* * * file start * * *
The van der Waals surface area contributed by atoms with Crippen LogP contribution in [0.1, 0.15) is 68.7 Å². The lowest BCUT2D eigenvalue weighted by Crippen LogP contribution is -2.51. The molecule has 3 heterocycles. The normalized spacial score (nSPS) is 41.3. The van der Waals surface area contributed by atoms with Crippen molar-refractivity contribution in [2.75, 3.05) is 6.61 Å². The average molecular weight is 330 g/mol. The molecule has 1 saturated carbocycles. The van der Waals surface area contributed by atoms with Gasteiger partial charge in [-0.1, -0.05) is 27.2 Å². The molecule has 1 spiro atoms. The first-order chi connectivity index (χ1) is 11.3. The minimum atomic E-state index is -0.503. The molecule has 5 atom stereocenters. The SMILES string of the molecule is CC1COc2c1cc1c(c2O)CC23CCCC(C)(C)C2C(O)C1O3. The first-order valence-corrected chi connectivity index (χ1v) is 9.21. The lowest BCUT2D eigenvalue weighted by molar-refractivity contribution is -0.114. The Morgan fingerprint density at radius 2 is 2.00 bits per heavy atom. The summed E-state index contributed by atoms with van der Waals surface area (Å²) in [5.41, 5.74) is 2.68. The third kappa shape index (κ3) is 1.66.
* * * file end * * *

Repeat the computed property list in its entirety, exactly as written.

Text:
The van der Waals surface area contributed by atoms with Crippen LogP contribution in [0.1, 0.15) is 68.7 Å². The lowest BCUT2D eigenvalue weighted by Crippen LogP contribution is -2.51. The molecule has 3 heterocycles. The normalized spacial score (nSPS) is 41.3. The van der Waals surface area contributed by atoms with Crippen molar-refractivity contribution in [2.75, 3.05) is 6.61 Å². The average molecular weight is 330 g/mol. The molecule has 1 saturated carbocycles. The van der Waals surface area contributed by atoms with Gasteiger partial charge in [-0.1, -0.05) is 27.2 Å². The molecule has 1 spiro atoms. The first-order chi connectivity index (χ1) is 11.3. The minimum atomic E-state index is -0.503. The molecule has 5 atom stereocenters. The SMILES string of the molecule is CC1COc2c1cc1c(c2O)CC23CCCC(C)(C)C2C(O)C1O3. The first-order valence-corrected chi connectivity index (χ1v) is 9.21. The lowest BCUT2D eigenvalue weighted by molar-refractivity contribution is -0.114. The Morgan fingerprint density at radius 2 is 2.00 bits per heavy atom. The summed E-state index contributed by atoms with van der Waals surface area (Å²) in [5.41, 5.74) is 2.68. The third kappa shape index (κ3) is 1.66.